I just spent a little over 24 hours in Pittsburgh, after not having been there since I finished school in May, 2005. I really love it there; I mean, I really do. I’m sure part of it is nostalgia — after all, I came of age there. It was the first city I ever lived in, where I learned to navigate public transit, where I learned to city-bike, where I learned to exist out from under my parents’ roof. It was where I discovered things like literature, indie rock, folk music, contemporary art, and food that wasn’t totally bland. Admittedly, I suppose a lot of people feel this way about the place they went to college.
But there’s just something about Pittsburgh. It’s a city, with great neighborhoods and restaurants and cafes and transit (okay, the “great” is arguable here, but where isn’t it?) and with big, beautiful, brick houses that have ivy growing on them and yards with trees, and I could maybe even afford to live in one of these houses. It has history and character and its own bizarro culture and dialect.
I don’t know; I’m sure I could be happy a lot of places, and I’m not saying I absolutely have to move to Pittsburgh as soon as I can swing it or else I will perish. I have a lot of things to figure out either before I can make a geographic move or that will play into any decisions about a geographic move, including career path, finding a partner, and so on. But I do know that I like being in this city.
I made a flickr set with some pictures I took and a lot of commentary/backstory, so if you like Pittsburgh or you like to read my reminiscing rambles, you should head over there. I’ll include some highlights and other random things here.
First of all, let me say that there is nothing wrong with french fries, grilled chicken, or grilled steak being on a salad. In fact, I expect it, really.
I was struck by all of the sports-team paraphernalia people were wearing. I mean, these people are serious about their sports, and they are really happy to be Stanley Cup and Super Bowl champions. Every bar you go into, there’s Steelers and Pirates and Penguins crap everywhere: bobble heads, beer cozies, pennants, posters, gaudy light-up things, it’s incredible. On Penn Ave. in the Strip, there were three stores just like this one within a few blocks of each other, not to mention street vendors selling similar wares. (I think this was the best t-shirt I saw. I bought it, of course.) And then there was the bus that had GO STEELERS! on its marquee. Amazing.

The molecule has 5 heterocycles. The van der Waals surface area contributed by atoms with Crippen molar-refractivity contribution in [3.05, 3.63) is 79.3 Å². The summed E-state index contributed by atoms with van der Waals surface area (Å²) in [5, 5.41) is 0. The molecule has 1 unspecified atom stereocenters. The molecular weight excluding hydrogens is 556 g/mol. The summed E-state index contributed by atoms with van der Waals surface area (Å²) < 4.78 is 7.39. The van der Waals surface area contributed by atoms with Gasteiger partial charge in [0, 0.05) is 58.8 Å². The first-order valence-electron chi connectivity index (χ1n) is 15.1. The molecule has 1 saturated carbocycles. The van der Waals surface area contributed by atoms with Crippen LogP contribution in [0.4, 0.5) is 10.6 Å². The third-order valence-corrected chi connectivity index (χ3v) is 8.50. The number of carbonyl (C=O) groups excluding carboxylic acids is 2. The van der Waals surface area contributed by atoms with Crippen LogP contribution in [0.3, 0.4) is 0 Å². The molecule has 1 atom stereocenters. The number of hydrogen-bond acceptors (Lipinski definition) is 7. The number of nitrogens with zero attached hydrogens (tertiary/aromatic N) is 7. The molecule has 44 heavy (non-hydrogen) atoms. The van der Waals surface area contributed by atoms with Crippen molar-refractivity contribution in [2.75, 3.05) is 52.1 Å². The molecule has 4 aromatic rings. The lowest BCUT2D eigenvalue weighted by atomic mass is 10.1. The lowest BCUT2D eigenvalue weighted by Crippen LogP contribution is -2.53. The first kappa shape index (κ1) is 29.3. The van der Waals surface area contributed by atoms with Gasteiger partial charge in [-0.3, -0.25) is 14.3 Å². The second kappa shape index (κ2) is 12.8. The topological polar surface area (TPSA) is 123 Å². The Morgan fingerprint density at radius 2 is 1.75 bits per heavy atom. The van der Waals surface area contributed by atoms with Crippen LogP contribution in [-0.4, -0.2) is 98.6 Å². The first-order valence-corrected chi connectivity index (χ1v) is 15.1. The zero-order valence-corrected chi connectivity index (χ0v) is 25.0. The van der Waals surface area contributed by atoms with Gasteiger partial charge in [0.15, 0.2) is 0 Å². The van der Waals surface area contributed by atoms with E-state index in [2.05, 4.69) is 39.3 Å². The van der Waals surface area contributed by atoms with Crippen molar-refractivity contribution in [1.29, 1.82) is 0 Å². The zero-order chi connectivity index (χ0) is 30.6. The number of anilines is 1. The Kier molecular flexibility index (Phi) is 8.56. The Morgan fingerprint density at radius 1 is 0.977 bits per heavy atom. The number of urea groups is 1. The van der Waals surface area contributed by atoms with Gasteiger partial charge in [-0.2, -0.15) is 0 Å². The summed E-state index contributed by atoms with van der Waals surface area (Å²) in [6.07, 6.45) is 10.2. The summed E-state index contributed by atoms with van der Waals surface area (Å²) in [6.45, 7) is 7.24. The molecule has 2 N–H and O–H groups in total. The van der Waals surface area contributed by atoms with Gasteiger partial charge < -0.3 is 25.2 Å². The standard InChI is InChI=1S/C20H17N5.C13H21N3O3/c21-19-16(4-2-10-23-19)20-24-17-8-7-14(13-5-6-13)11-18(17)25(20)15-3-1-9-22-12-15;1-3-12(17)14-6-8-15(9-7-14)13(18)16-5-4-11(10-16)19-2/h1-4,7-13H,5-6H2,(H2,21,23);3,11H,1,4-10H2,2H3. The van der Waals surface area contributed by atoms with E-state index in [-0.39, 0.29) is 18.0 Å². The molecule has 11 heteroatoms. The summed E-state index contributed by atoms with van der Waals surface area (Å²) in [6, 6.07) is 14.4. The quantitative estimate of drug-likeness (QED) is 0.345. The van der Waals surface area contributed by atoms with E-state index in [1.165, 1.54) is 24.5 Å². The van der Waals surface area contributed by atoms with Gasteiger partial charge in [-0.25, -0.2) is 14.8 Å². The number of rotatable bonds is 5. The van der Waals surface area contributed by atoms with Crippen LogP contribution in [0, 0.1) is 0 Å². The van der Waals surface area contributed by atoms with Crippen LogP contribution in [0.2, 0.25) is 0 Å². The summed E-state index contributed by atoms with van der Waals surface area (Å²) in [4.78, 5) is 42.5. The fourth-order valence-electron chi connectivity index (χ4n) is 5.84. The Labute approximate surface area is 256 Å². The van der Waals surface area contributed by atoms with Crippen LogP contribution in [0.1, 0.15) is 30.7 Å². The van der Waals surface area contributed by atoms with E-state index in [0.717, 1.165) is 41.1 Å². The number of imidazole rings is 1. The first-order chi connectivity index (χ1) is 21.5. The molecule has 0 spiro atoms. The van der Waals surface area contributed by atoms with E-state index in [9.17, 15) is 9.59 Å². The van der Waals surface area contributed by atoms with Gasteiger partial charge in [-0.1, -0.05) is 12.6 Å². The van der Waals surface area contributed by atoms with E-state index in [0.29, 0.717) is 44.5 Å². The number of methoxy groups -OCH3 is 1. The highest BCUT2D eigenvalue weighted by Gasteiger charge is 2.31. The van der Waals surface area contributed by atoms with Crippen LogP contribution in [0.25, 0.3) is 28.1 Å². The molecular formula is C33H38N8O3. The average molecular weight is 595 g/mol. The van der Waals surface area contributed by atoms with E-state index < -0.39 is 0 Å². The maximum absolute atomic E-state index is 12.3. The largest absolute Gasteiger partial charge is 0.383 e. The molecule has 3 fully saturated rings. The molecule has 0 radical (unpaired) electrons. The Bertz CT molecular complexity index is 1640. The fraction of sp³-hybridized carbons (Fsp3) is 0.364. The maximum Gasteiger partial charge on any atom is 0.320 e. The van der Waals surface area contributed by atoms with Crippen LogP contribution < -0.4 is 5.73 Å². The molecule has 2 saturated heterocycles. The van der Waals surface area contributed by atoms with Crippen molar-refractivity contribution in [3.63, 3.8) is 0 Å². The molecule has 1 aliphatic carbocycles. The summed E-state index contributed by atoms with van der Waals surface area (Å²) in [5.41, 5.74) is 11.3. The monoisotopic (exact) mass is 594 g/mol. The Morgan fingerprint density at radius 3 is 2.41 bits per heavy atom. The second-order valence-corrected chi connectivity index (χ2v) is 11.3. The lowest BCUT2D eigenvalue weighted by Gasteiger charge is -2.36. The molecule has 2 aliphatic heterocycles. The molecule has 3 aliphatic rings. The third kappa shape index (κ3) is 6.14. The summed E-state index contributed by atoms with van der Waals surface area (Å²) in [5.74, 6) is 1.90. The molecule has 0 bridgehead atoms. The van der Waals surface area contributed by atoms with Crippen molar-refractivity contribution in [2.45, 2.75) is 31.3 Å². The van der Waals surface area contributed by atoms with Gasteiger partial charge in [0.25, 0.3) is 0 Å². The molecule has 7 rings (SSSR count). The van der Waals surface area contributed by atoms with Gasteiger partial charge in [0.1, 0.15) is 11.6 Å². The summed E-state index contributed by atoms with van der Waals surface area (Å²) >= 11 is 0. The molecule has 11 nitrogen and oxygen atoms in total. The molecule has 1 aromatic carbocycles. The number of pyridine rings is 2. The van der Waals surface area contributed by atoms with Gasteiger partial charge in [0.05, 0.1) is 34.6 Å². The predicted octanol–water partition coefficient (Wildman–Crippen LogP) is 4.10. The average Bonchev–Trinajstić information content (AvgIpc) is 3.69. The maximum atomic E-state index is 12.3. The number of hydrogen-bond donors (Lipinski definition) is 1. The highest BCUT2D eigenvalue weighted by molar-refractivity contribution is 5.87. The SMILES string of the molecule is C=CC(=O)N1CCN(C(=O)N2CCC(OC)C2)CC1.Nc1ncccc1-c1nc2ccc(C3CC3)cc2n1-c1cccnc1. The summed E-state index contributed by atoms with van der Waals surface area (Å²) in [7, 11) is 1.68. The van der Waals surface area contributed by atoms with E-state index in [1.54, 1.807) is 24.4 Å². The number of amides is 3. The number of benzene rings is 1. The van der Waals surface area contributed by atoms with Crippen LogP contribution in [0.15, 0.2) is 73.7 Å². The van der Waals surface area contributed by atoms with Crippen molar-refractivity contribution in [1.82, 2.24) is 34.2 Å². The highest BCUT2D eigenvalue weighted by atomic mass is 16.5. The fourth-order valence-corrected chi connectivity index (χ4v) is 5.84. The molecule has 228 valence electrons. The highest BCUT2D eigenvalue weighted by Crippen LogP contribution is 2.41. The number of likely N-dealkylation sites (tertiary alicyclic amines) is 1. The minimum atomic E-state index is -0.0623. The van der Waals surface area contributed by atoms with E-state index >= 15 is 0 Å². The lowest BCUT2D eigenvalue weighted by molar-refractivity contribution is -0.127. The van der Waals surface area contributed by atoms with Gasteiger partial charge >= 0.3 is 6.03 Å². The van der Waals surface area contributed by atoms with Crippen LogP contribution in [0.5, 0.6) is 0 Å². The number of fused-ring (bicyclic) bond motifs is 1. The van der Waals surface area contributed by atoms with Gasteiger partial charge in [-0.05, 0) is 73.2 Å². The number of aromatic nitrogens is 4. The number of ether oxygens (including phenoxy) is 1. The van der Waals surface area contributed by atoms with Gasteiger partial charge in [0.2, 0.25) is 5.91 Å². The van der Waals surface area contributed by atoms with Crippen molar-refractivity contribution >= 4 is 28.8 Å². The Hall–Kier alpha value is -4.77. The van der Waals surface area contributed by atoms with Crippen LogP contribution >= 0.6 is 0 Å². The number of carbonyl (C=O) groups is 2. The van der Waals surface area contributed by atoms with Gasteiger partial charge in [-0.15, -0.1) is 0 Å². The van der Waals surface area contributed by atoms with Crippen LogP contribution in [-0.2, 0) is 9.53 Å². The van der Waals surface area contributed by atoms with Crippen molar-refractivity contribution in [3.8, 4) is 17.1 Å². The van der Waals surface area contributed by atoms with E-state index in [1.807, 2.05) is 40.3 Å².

Speaking of buses, Port Authority has added a number of lines since I left. I know and love the 61A, 61B, and 61C. . .but the 61D and 61F, really? But I guess it’s good that a transit authority is adding lines instead of cutting them. . .ahem, MUNI! Poor MUNI.
The Squirrel Cage, my favorite bar in Pittsburgh, and probably my favorite bar anywhere, is still going strong. The two bartenders that were there yesterday are the same ones that were there the last time I went, which was sometime in May, 2005. They have this great dumbwaiter behind the bar that they load beer onto in the basement and then pulley it up when they need to restock. And even though Pennsylvania passed a smoking ban, you can, miraculously, still smoke in the Cage. Apparently there is some loophole that allows smoking if a business does a certain percentage of its business through booze and instead of food.
It was interesting to watch Pittsburgh local news and talk to Pittsburghers about the recent fitness club shootings. It has gotten a fair amount of coverage nationally, but about 80% of the local news I watched was devoted to it, every reporter filmed standing outside the LA Fitness building. The bar patrons were abuzz about it, too, mostly lamenting that all this violence was giving Pittsburgh a bad name (remember the guy who killed three police officers earlier this year?) and also flabbergasting that the men behind these crimes were so “normal-looking, just like any kid you’d pass on the street, you just never know.”
Some things have changed, most notably in the parts of Oakland that have been bought by the University and spiffed up, but the important stuff is still there. Walnut Street is still chic, Murray Avenue is still dingy, and Forbes is still populated by frat boys, even in the summer. And my heart is still warm when I’m there.